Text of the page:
ADDING MUSIC AND SOUND

Either way, you need to add music, to set mood and to punctuate (vary pace, underline a strong statement or a joke, change narrative direction, add a pause to let a point sink in). There are lots of copyright-free music sites to choose from.

But sound itself can tell story, so grab some where you can. It’s called actuality, or ambient sound. It might be the cheers of bystanders at the football game, the ref blowing the whistle, the thwack of a ball being kicked. It could be the cries and gurgles of an infant, or birdsong and the sound of walking in a forest. It’s best to record your own, for added authenticity, but you can also find ambient sounds online.

The real craft starts now, as you work out how to layer and place your three elements: voice, music and sound. Notice how they work in relation to each other, and how timing matters: where do you start the music and when do you fade it out or have it end? If you leave music all the way through, it will start to negate its own impact.

Be sure to end in a satisfying way, both in terms of narrative and of sound. And just for discipline, do not run over two minutes.

An example here from a university student, trying audio for the very first time, as a firefighter expresses his fear during last summer’s terrible bushfires in Australia. And here is another one, on the complex emotions around having a baby. Once you master this emotional history technique, you can apply it to all kinds of audio stories and podcasts. Maybe love and hate will finally make an appearance!

Bushfires

It’s amazing how life loops about. I left Ireland for Australia in 1985 largely because of the censorship I experienced at the national broadcaster (RTE) where I had produced a top-rating breakfast radio show, Morning Call. It was 1983 and we were having a constitutional referendum on abortion. Not on whether to make it legal or not but on whether to make it more illegal than it already was. This was an Ireland where the Catholic Church ruled the roost, controlling health and education institutions, and even, as I was to find, exerting influence over the media. The debate on ‘The Amendment’ split the country like nothing since the Civil War that had followed the founding of the state in 1921.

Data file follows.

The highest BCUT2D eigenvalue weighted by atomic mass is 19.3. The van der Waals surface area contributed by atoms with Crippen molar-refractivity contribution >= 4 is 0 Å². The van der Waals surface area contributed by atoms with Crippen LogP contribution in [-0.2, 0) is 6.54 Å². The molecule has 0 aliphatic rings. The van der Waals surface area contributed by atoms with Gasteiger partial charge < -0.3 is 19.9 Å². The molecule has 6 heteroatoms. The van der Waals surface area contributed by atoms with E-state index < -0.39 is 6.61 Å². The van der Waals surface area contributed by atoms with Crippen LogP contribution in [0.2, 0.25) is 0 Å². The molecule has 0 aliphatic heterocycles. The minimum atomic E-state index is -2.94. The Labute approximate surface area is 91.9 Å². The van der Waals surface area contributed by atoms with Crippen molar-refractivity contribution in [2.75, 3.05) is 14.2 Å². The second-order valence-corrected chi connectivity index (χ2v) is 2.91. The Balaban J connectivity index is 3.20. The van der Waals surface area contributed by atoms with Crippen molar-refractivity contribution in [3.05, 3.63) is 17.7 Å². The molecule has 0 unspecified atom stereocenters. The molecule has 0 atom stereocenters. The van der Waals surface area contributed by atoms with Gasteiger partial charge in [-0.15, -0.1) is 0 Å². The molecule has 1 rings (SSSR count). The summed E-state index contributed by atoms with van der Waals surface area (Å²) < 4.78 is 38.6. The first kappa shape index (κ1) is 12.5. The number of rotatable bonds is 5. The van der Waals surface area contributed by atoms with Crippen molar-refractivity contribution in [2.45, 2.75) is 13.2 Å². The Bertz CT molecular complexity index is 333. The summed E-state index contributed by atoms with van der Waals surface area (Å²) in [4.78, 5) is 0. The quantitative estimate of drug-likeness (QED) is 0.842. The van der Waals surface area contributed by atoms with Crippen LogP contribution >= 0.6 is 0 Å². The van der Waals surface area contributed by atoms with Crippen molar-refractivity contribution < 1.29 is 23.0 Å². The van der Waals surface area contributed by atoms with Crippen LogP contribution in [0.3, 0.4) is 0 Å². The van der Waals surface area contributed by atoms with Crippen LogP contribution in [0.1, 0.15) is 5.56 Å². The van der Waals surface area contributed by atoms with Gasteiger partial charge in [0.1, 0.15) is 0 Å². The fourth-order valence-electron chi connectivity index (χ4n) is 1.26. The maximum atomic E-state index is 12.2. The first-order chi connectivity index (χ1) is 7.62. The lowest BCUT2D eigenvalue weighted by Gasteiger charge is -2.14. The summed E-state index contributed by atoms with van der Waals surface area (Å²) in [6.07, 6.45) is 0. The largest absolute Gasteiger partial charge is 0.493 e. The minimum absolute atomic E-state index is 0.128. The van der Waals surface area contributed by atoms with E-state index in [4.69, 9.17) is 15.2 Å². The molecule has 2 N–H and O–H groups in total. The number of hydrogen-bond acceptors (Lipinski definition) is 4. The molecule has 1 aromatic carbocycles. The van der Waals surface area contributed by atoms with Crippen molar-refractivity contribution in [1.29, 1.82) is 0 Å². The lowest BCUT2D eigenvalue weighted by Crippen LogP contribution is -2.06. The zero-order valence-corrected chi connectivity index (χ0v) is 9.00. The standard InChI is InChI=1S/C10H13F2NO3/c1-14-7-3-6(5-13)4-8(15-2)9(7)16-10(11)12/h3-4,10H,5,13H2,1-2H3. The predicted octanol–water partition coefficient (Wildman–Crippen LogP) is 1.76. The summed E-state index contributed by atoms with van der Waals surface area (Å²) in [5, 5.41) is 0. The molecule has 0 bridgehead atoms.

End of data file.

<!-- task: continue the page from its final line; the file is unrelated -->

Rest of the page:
Morning Call ended with a one-hour interview format lifted straight from the BBC’s Desert island Discs: a guest would select favourite pieces of music and weave them into their life story. This particular week, presenter Marian Finucane was to interview Anne Connolly, founder of a progressive women’s health clinic, The WellWoman Centre. The following week, for balance, the guest was to be Mína Bean Uí Chribín, from the Society to Protect the Unborn Child. Both interviews had been approved at a management production meeting. It was understood that neither would canvass The Amendment directly – editorial constraints meant that matters of such public controversy would only be dealt with in news and current affairs contexts – but both women would be of more than passing interest due to the timing.

 

The interview with Anne Connolly went off without incident. I saw my boss at the coffee bar directly afterwards and she had no issues with it. But hours later, she summarily told me I was being suspended as producer of the show, due to a lack of editorial judgement. Complaints had been made about the choice of guest. ‘But you approved her’, I stammered, in shock. She looked at me, almost pityingly. ‘No I didn’t’, she replied. I had no evidence with which to refute this barefaced lie. And thus I was thrown under a bus, exiled to a late night music show. With my career prospects seriously under a cloud, when the chance came to migrate to Australia in 1985, I jumped at it.

 

Then, in 2012, a young Indian woman, Savita Halappanavar, died of septicaemia at Galway Hospital after being denied an abortion. She was 17 weeks pregnant and in early miscarriage, but doctors refused to terminate while there was a foetal heartbeat. I fulminated against this awful tragedy on Facebook.

 

I was then a journalism academic, teaching feature writing and broadcasting. One promising student, Brianna Parkins, submitted an unusual profile feature, about a Vietnamese gangland ‘moll’ in Western Sydney. I told her I’d like to submit it for an award, but that she needed to clean up the grammar and punctuation as I had detailed. She sent it back to me, but with the corrections incomplete. I returned it, with a request to finish the job. Brianna’s next email had a self-pitying tone. She said she had to work late in a hospitality job and had no spare time. I must have been a bit overworked myself because I shot back, tersely: ‘I worked forty hours a week in a restaurant to put myself though a science degree. It’s a matter of professional self-respect, to have correct copy. Up to you.’ Brianna duly made the corrections. The piece did not in the end win an award (due more to mis-matched criteria than any lack of merit), but it fomented a bond between us. When she graduated, she gave me a box of chocolates and a card, which thanked me for all I’d taught her – especially the good ‘kick up the arse’.